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Tribes Lobbying Congress: Who Wins and Why

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  1. Tribes Lobbying Congress: Who Wins and Why Kirsten Matoy Carlson, PhD, JD 13th Annual Indigenous Law Conference, Michigan State University NSF #SES 1353255

  2. Questions • How frequently do tribes engage in legislative advocacy? • What kinds of legislative advocacy do they engage in? • How can tribes use legislative advocacy to change the law?

  3. Uncovering Tribal Legislative Advocacy: Lobbying Disclosure Reports • Lobbying Disclosure Reports provide information on who lobbied by year, including name of the organized interest • But they have several limits: • Only include reported lobbying so may underrepresent who lobbies and how often • Only report spending amounts after 1997 • Provide very little information on issues lobbied on, making it difficult to determine the influence of the lobbying because it is not tied to an issue or legislative proposal

  4. American Indian Organizations Reporting Lobbying, 1978-2012

  5. Tribes Reporting Lobbying, 1978-2012

  6. Reported Lobbying by Gaming and Nongaming Tribes, 1978-2012

  7. Amount of Money Spent on Lobbying by American Indian Organizations, 1997-2012

  8. Amount of Money Spent on Lobbying by Tribes, 1997-2012 • Indian nations spent an average of $109,408 on lobbying per year • 25% of tribes report spending no money on lobbying • 50% report spending $40k per year or less • 25% report spending over $120k per year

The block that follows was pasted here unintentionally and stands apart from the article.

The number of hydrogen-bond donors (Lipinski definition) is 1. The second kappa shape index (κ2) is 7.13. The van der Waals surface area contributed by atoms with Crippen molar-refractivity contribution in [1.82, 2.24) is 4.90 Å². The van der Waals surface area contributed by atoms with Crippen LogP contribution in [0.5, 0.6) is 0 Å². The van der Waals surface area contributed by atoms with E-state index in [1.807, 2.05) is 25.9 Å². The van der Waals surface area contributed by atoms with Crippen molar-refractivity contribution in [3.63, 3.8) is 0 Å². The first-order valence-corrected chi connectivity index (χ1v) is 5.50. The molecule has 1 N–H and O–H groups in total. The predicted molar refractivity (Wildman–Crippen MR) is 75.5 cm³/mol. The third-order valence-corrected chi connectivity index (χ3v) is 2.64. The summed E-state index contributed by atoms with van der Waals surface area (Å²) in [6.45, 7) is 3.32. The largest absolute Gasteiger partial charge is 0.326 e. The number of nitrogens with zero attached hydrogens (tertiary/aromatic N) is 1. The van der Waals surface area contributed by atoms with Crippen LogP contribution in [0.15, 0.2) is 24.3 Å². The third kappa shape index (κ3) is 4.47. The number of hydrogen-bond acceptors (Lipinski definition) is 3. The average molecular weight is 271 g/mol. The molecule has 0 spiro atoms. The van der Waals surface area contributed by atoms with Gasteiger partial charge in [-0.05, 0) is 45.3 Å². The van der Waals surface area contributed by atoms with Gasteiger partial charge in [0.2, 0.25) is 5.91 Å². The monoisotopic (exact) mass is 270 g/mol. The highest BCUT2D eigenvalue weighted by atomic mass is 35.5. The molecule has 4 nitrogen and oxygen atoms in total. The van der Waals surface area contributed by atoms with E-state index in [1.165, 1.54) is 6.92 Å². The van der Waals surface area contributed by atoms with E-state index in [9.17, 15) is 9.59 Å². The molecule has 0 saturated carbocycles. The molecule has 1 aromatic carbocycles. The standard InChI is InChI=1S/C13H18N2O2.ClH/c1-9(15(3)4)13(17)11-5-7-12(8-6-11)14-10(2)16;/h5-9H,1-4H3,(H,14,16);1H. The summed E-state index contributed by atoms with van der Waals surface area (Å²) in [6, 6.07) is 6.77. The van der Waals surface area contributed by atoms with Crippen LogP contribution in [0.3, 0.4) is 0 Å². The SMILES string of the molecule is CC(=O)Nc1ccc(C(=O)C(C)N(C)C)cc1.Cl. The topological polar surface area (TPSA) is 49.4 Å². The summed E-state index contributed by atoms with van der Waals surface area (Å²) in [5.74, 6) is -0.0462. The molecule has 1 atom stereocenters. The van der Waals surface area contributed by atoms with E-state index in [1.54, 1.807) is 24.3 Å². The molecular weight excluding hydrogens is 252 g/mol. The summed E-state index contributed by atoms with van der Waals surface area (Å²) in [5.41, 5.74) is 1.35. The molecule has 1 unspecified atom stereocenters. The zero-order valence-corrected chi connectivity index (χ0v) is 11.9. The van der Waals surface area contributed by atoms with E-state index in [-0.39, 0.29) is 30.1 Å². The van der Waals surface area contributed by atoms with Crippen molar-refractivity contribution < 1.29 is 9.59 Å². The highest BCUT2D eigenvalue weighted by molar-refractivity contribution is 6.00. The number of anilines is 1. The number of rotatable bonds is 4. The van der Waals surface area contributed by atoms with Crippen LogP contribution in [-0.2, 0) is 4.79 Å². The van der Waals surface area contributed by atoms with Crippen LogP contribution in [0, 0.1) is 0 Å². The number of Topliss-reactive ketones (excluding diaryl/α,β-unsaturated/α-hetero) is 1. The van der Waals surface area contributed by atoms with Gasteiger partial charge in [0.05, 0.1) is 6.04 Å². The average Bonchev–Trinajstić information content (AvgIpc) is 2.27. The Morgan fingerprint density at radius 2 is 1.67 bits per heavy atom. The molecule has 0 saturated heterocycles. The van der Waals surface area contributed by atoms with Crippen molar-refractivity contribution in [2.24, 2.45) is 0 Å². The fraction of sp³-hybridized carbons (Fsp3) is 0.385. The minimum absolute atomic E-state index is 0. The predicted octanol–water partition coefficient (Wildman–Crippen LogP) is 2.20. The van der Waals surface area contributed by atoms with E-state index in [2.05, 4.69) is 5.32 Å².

9. Amount of Money Spent on Lobbying by Gaming and Nongaming Tribes, 1997-2012 • Gaming tribes reported spending 2x as much as nongaming tribes • Gaming tribes reported spending an average of $135k on lobbying per year • Nongaming tribes reported spending an average ~ $52k on lobbying per year

  10. Determining Whether Indian Legislative Advocacy Contributes to Legislative Success • Congressional hearings on Indian-related bills allow for evaluation of the influence of Indian testimony on a specific legislative proposal on the bill’s enactment. • Committee hearings may reflect more the preferences of the committee than the advocacy of the witnessso both solicited and unsolicited testimony was included. • Data limited to 97th, 103rd, and 109th Congresses.

  11. Indian Advocacy Before the 97th, 103rd, and 109th Congresses • Indian witnesses testify at 48% and tribal witnesses at 85% of hearings held on Indian-related bills • 203 tribes testified before Congress • Each tribe testified at an average of 3.2 hearings • Tribes were most likely to testify on pan-tribal bills and in favor of the legislative proposal

  12. Issues Indians Advocate on Before the 97th, 103rd, and 109th Congress • Indian witnesses testified on legislative proposals covering a wide range of issues • Tribes most frequently testified on bills on claims, housing, federal recognition, gaming, lands, and natural resources • Gaming tribes were more likely to testify on bills related to gaming, employment, and health care • Tribes most frequently testified for and against bills related to claims, federal recognition, and culture

  13. Tribal Advocacy and Legislative Success Tribal testimony on a specific legislative proposal increased the likelihood of legislative enactment in the 97th, 103rd, and 109th Congresses.

  14. Preliminary Conclusions: How Do Indians Advocate Legislatively? • Legislative advocacy reported by Indians has increased sixfold since 1978. • Indian nations report engaging in different advocacy strategies. • Top spenders are not necessarily the tribes most frequently reporting lobbying or testifying before Congress. • Gaming tribes report spending more than nongaming tribes.

  15. Preliminary Conclusions: How Can Tribes Use Legislative Advocacy to Change the Law? • Tribal testimony on a specific legislative proposal increased the likelihood of legislative enactment in the 97th, 103rd, and 109th Congresses. • Tribal testimony may be influential but need to know more about how, when, and why.